7 Quick Hydration tips

coconut hydrate naturopathic doctor Aoife Earls ND

Hydration is key in the summer, especially over the next few days:

  1. Double the amount of water you nor­mally drink, espe­cially if you are out­side for exten­ded peri­ods of time and sweat­ing. Please do not sub­sti­tute juice for water — it is too much sug­ar and will dehyd­rate. If you need to, dilute your ¼ cup of juice with ¾ cup of water.
  2. Fruits and veg­gies con­tain a lot of water, espe­cially your leafy greens. Be sure to add them through­out the day. Watermelon is a lovely refresh­ing snack with a huge water con­tent! Children love them too!
  3. Replacing min­er­als and elec­tro­lytes is import­ant as our cells need ions to bal­ance water (sodi­um, potassi­um, mag­nesi­um) Coconut water is an excel­lent elec­tro­lyte repla­cer, as are min­er­al waters.
  4. Don’t for­get about pops­icles that are low in sug­ar, homemade smooth­ies into pops­icles are won­der­ful and bring­ing a cool­er to the park or out on your trail runs allows you also to get cool quickly without rely­ing on stores to fill the gap.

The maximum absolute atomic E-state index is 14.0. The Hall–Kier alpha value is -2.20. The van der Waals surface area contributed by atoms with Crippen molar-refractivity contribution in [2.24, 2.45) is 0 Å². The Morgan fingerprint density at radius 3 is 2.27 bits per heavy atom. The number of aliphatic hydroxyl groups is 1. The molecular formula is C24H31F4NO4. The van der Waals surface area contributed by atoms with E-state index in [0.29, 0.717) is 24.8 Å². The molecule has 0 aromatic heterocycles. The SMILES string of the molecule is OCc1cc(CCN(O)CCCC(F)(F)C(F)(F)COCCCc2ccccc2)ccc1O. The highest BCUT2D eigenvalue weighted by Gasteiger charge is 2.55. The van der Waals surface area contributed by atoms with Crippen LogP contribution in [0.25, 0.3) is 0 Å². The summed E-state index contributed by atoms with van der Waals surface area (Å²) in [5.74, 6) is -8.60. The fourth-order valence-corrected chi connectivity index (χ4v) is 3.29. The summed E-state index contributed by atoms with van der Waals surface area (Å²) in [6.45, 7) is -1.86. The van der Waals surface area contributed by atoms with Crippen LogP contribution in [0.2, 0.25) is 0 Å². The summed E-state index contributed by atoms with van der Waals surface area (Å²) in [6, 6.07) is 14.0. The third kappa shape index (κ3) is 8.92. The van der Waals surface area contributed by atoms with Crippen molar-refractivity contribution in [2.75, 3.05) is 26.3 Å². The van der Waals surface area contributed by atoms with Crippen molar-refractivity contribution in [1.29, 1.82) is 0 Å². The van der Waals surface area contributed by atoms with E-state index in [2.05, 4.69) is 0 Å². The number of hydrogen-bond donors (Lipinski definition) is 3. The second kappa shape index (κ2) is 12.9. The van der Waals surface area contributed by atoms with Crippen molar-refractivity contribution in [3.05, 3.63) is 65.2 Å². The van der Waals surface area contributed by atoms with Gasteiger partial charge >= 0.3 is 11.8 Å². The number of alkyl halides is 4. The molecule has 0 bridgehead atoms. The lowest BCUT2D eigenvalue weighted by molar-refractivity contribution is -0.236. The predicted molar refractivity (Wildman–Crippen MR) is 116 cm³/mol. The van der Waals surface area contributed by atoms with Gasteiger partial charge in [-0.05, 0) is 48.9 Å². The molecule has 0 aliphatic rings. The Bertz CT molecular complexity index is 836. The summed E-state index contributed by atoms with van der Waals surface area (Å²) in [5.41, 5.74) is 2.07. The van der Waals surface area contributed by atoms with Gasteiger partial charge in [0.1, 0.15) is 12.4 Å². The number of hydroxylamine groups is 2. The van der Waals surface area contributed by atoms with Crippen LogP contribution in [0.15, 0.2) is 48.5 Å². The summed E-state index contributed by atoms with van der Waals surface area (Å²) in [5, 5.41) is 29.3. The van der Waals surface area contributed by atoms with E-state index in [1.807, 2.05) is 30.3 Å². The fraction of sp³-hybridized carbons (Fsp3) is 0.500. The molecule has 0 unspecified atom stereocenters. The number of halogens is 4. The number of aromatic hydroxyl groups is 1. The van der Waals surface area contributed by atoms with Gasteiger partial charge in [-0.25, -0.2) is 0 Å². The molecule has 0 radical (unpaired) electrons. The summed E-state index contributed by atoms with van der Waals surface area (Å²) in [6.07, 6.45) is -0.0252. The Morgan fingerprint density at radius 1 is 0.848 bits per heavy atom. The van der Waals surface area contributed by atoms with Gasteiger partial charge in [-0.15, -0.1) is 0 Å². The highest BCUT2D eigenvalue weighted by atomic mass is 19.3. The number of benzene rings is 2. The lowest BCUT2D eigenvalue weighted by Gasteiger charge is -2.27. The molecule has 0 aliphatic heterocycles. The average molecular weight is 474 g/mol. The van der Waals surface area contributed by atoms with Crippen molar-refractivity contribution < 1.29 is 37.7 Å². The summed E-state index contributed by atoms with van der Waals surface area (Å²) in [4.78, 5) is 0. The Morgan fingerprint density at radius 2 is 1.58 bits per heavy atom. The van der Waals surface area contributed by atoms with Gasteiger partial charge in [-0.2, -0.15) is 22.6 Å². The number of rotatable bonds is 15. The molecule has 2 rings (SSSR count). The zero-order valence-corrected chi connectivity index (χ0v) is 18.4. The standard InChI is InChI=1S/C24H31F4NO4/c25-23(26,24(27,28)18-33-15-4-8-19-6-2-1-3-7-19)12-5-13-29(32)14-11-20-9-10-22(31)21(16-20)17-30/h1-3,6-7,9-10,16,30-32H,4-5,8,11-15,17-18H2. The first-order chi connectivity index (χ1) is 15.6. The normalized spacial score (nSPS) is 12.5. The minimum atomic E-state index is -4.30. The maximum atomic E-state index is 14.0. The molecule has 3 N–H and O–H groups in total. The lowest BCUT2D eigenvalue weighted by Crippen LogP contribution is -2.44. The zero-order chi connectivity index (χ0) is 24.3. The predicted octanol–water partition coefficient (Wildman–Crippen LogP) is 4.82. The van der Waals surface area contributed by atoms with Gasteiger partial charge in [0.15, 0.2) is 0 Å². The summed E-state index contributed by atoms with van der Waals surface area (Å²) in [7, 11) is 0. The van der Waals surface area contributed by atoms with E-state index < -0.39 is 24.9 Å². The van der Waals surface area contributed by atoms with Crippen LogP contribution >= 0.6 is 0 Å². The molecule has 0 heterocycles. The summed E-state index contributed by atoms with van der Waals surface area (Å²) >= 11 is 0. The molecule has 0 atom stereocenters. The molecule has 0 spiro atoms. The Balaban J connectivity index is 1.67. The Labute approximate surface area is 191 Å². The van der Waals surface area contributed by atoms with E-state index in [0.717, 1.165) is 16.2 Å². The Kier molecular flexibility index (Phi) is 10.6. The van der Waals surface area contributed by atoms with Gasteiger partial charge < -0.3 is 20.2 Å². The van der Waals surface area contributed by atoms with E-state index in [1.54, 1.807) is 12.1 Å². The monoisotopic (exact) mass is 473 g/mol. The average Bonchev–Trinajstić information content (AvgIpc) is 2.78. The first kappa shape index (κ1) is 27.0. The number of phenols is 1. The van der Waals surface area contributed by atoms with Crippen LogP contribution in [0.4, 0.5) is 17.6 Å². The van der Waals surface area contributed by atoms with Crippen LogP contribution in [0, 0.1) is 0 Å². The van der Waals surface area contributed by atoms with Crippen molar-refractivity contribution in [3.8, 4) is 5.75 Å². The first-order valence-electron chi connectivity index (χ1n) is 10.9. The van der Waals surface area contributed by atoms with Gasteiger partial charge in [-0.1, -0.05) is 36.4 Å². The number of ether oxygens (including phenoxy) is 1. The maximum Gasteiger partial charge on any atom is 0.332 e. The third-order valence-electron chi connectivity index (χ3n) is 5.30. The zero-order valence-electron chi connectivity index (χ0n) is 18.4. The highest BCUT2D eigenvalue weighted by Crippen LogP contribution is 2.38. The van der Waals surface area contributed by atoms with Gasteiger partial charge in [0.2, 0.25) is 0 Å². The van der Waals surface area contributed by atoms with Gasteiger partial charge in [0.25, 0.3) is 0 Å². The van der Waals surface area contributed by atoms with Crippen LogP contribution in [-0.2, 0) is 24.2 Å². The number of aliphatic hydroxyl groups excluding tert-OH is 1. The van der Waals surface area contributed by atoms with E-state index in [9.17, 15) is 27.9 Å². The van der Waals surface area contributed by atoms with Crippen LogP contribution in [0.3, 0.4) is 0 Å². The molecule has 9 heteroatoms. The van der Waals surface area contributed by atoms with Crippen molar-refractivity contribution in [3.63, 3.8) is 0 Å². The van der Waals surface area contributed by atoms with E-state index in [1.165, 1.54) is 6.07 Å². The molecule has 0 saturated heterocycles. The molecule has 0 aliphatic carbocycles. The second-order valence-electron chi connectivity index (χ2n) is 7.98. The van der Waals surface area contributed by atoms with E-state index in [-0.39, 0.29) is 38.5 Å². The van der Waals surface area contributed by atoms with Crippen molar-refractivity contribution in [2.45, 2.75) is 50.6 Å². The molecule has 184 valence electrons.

5. Move more slowly. Take tips from a snail — expend­ing less energy will con­serve the water you do have and keep your core body tem­per­at­ure low.
  6. Headaches are an early sign of dehyd­ra­tion. Heat stroke can occur with pro­longed sweat­ing without a decreased body tem­per­at­ure, and will lead to heat exhaus­tion that includes naus­ea, vomit­ing, con­fu­sion, and loss of con­scious­ness. Be sure that no more than 15 – 20 minutes is spent out­side without access to shade and prop­er sun cov­er­age like hats, sun­screen, or cool­ing drinks.
  7. A cold com­press at the back of the neck or a cool bath can bring down body tem­per­at­ure quickly.

Listen to your body, and stay safe!

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